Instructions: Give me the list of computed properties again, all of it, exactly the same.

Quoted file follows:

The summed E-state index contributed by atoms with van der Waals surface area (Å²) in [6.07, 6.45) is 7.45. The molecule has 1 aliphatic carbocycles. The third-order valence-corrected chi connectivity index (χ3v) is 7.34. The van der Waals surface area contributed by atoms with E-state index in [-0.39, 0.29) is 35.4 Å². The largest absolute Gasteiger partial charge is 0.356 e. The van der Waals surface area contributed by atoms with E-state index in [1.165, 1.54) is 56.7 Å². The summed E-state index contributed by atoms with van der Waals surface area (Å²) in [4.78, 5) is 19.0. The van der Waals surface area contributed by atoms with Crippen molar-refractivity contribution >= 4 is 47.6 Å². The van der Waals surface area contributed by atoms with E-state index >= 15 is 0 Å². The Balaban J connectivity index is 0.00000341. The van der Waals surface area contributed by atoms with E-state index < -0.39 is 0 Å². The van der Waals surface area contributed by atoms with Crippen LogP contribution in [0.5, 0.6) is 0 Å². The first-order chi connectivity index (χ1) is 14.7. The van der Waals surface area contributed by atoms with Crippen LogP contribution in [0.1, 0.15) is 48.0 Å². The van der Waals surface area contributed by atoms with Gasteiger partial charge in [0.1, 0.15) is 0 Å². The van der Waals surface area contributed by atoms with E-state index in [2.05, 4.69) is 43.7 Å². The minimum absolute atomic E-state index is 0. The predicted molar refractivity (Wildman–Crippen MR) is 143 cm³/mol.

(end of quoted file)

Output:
The summed E-state index contributed by atoms with van der Waals surface area (Å²) in [6.07, 6.45) is 7.45. The molecule has 1 aliphatic carbocycles. The third-order valence-corrected chi connectivity index (χ3v) is 7.34. The van der Waals surface area contributed by atoms with E-state index in [-0.39, 0.29) is 35.4 Å². The largest absolute Gasteiger partial charge is 0.356 e. The van der Waals surface area contributed by atoms with E-state index in [1.165, 1.54) is 56.7 Å². The summed E-state index contributed by atoms with van der Waals surface area (Å²) in [4.78, 5) is 19.0. The van der Waals surface area contributed by atoms with Crippen molar-refractivity contribution >= 4 is 47.6 Å². The van der Waals surface area contributed by atoms with E-state index >= 15 is 0 Å². The Balaban J connectivity index is 0.00000341. The van der Waals surface area contributed by atoms with E-state index < -0.39 is 0 Å². The van der Waals surface area contributed by atoms with Crippen LogP contribution in [0.5, 0.6) is 0 Å². The first-order chi connectivity index (χ1) is 14.7. The van der Waals surface area contributed by atoms with Crippen LogP contribution in [0.1, 0.15) is 48.0 Å². The van der Waals surface area contributed by atoms with Gasteiger partial charge in [0.1, 0.15) is 0 Å². The van der Waals surface area contributed by atoms with E-state index in [2.05, 4.69) is 43.7 Å². The minimum absolute atomic E-state index is 0. The predicted molar refractivity (Wildman–Crippen MR) is 143 cm³/mol.